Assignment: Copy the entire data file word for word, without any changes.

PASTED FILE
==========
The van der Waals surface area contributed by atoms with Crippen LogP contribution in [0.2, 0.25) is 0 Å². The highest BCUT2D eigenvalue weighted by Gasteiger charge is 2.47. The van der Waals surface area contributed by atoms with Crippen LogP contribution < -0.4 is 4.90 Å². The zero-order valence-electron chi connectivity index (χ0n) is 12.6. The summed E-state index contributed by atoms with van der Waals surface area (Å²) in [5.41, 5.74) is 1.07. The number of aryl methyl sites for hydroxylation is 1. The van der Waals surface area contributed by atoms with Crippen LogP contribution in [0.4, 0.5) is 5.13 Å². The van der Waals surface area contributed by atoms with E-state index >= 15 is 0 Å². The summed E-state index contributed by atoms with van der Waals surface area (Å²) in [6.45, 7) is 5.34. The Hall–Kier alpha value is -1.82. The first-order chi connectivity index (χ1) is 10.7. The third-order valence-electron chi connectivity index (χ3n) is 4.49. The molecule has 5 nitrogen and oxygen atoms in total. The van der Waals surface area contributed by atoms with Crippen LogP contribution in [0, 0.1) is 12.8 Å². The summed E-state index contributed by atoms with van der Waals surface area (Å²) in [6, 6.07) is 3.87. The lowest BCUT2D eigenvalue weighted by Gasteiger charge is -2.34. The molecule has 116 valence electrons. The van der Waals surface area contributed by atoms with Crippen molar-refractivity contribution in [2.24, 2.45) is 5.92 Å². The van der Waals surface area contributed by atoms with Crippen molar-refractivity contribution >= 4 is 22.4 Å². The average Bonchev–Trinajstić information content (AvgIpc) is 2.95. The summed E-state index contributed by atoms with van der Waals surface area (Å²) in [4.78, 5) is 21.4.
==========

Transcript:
The van der Waals surface area contributed by atoms with Crippen LogP contribution in [0.2, 0.25) is 0 Å². The highest BCUT2D eigenvalue weighted by Gasteiger charge is 2.47. The van der Waals surface area contributed by atoms with Crippen LogP contribution < -0.4 is 4.90 Å². The zero-order valence-electron chi connectivity index (χ0n) is 12.6. The summed E-state index contributed by atoms with van der Waals surface area (Å²) in [5.41, 5.74) is 1.07. The number of aryl methyl sites for hydroxylation is 1. The van der Waals surface area contributed by atoms with Crippen LogP contribution in [0.4, 0.5) is 5.13 Å². The van der Waals surface area contributed by atoms with E-state index >= 15 is 0 Å². The summed E-state index contributed by atoms with van der Waals surface area (Å²) in [6.45, 7) is 5.34. The Hall–Kier alpha value is -1.82. The first-order chi connectivity index (χ1) is 10.7. The third-order valence-electron chi connectivity index (χ3n) is 4.49. The molecule has 5 nitrogen and oxygen atoms in total. The van der Waals surface area contributed by atoms with Crippen LogP contribution in [0, 0.1) is 12.8 Å². The summed E-state index contributed by atoms with van der Waals surface area (Å²) in [6, 6.07) is 3.87. The lowest BCUT2D eigenvalue weighted by Gasteiger charge is -2.34. The molecule has 116 valence electrons. The van der Waals surface area contributed by atoms with Crippen molar-refractivity contribution in [2.24, 2.45) is 5.92 Å². The van der Waals surface area contributed by atoms with Crippen molar-refractivity contribution >= 4 is 22.4 Å². The average Bonchev–Trinajstić information content (AvgIpc) is 2.95. The summed E-state index contributed by atoms with van der Waals surface area (Å²) in [4.78, 5) is 21.4.